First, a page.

Other Tuberville statements

Tuberville has not laid out a plan for addressing COVID-19 and has sometimes downplayed its seriousness. He highlights 10 issues on his campaign website, including health care, but COVID-19 is not mentioned. 

In July, Tuberville raised funds and held face-to-face meetings in Washington, D.C., defying orders from the city that visitors from certain coronavirus hot spots quarantine upon arrival, the Washington Post reported. "The D.C. Democrat mayor’s order specifically applies only to nonessential travel, and Coach Tuberville was not up there sightseeing," his campaign responded in a statement.

But we found that Tuberville has expressed some opinions on the response to the pandemic, especially in the education and athletic contexts:

For playing football, returning to school: "We have to put our kids in a school — keep them protected, be socially responsible — but we need to get back to school and get back to normal life," Tuberville said Aug. 12 on Fox News. He also said college football should be played this fall: "There’s nobody more protected than college athletes and high school athletes. They have doctors, they have ways to wash their clothes that get them disinfected."

Against extending unemployment aid: Tuberville opposed extending a $600-per-week federal bonus on unemployment checks as being "way too much." He said, according to an Aug. 6 AL.com report: "We’re having people just sit out not working because they’re making more sitting around. We’ve got to go back to work."

On investigating the origins of the virus: Asked about whether China should be investigated regarding the origins of the coronavirus, Tuberville said it should, according to a May 7 report from WPMI-TV in Mobile. He added: "I trust President Trump to get us out of it, and everybody wants to start pointing fingers. We don’t need to point fingers until we get out of it, then we can hold whoever’s accountable, accountable."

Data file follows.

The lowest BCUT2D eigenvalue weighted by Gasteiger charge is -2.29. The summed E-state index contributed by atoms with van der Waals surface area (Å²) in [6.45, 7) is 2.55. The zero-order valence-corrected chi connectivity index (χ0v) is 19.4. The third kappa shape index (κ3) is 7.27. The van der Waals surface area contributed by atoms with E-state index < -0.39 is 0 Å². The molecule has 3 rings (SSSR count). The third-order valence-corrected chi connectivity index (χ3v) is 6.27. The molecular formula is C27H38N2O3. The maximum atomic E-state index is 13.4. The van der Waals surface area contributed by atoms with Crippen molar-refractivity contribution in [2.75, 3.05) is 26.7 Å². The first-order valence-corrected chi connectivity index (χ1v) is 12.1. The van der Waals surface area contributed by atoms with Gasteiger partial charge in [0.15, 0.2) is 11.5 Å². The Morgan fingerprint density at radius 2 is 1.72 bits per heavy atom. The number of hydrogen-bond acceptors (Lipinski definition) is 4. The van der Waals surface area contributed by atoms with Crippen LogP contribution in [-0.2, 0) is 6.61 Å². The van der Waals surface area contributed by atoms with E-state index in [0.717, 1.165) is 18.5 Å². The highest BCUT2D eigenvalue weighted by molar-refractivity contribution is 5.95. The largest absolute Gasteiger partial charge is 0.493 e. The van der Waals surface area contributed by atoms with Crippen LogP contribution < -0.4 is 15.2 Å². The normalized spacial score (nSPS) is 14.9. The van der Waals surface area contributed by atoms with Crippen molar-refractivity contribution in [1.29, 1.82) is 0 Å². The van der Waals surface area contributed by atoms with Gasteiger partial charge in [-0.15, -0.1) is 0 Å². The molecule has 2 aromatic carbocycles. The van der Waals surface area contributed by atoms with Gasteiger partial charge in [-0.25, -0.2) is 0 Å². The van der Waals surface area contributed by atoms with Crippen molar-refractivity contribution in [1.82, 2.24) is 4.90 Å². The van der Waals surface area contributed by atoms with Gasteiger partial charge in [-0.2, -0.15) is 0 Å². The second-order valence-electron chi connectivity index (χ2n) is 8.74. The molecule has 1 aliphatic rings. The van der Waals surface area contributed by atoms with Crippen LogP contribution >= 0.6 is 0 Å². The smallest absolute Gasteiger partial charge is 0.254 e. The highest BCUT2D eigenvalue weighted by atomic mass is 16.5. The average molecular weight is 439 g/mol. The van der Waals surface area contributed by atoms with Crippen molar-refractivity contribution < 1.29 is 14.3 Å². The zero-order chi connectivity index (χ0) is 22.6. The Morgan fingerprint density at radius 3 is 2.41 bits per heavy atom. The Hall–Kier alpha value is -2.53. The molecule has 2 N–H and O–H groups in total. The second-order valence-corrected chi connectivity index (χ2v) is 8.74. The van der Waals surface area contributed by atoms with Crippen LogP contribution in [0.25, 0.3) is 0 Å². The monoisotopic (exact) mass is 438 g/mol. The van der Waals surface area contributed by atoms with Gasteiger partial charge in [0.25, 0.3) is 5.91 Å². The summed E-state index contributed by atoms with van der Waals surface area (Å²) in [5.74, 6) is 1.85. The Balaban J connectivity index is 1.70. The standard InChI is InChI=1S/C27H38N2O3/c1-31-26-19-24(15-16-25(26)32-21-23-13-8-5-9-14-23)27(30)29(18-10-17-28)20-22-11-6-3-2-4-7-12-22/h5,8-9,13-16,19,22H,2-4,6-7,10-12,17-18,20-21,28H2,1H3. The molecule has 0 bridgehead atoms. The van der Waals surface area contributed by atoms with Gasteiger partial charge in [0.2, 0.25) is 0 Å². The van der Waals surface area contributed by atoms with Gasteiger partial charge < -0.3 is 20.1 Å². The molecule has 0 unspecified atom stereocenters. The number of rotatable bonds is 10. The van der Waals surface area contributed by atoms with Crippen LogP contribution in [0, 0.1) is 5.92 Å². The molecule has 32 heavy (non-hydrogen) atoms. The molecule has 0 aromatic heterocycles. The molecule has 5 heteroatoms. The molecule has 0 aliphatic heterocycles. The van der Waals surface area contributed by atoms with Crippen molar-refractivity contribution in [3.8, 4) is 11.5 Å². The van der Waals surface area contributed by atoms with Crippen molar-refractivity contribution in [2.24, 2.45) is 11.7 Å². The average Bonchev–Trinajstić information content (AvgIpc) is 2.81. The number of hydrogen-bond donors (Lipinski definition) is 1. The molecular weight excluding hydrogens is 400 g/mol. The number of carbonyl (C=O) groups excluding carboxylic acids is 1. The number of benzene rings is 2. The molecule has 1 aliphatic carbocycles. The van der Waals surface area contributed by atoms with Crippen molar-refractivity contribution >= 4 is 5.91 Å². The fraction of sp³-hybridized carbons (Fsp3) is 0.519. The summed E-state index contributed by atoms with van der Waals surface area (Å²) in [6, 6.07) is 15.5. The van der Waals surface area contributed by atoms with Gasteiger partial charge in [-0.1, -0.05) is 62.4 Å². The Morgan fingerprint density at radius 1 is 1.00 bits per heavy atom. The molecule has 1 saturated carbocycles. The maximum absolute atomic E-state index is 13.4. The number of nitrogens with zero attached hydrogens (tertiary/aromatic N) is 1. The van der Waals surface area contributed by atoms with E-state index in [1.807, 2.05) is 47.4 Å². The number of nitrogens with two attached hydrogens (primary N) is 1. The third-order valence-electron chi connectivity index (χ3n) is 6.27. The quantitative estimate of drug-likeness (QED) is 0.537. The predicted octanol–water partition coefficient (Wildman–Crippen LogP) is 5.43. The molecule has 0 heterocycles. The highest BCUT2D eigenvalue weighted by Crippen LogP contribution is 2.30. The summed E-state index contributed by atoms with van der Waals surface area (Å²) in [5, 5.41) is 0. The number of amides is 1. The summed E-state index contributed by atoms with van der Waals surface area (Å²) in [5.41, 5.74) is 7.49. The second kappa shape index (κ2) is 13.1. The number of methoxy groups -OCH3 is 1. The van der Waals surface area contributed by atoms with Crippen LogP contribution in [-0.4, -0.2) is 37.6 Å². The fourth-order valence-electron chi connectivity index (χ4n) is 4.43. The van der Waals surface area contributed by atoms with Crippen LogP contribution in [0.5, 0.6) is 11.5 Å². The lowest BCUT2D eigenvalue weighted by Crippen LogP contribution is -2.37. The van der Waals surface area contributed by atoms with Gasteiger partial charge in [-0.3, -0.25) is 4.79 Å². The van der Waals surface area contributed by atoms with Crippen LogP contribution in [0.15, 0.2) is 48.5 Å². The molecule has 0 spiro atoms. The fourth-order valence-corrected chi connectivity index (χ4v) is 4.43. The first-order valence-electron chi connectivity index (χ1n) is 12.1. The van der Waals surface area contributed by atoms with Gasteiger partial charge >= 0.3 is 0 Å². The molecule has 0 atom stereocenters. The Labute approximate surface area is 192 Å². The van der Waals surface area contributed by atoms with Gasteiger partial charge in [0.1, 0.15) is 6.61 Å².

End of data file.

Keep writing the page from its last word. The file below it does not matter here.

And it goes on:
Tuberville’s campaign referred us to a July 23 radio interview it described as representative of statements Tuberville has made on COVID-19. On that show, Tuberville noted that the virus affects people differently, complained that medical experts such as Dr. Anthony Fauci have often been wrong about the virus, and said: "If you need to wear a mask, wear a mask." 

He reiterated that kids need to return to school, perhaps with modifications for children or teachers who have health risks. "These people make a lot of money, these superintendents and principals. They can figure out a way to make it safe for the teachers and the kids. We’ve got to get back to school and we’ve got to get back to athletics," he said.

Our ruling

Tuberville did say in March he "wouldn’t have a clue" about whether to make stimulus payments to Americans unemployed by the pandemic or to send them back to work. And in July, when asked what his approach to the pandemic would be, he said: "But I don’t know which way you go, at the end of the day, whether you’re right or wrong, or anything that you do with this."

Tuberville also has not laid out a plan for what he would do about COVID-19, but he has stated some positions, including that people should return to work and children should return to school.

Jones’ statement is accurate, but needs additional information — our definition of Mostly True.

Our Sources

Facebook, video (38:35), Aug. 10, 2020 

Email, Doug Jones campaign communications director Owen Kilmer, Aug. 27, 2020

Interview, Tommy Tuberville campaign research consultant Gary Maloney, Aug. 27, 2020

Alabama Public Television, "Capitol Journal" Doug Jones interview, Aug. 7, 2020

SoundCloud, clip of "Matt and Aunie" show interview of Tommy Tuberville, March 19, 2020 

WPMI-TV, "Tuberville and Sessions on investigating China and COVID-19," May 7, 2020

AL.com, "Tommy Tuberville says $600 unemployment boost ‘way too much,’" Aug. 04, 2020

WBMA-TV, "Tommy Tuberville: $600/week unemployment benefit is too much," Aug. 6, 2020

Jeff Poor Show, Tommy Tuberville interview (29:00), July 23, 2020

Montgomery Advertiser, "Alabama Senate candidates take sharply different approaches to rise in COVID-19 cases," June 26, 2020 

Washington Post, "Tommy Tuberville, Alabama U.S. Senate candidate, defies D.C. quarantine order on fundraising visit," July 29, 2020

Fox News, "Tommy Tuberville insists college football be played this fall, says US must 'get back to normal life,’" Aug. 12, 2020

YouTube, "Rick & Bubba" show interview of Tommy Tuberville (10:00), July 17, 2020

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More by Tom Kertscher

Tuberville did say he ‘wouldn’t have a clue’ on COVID-19, but has said more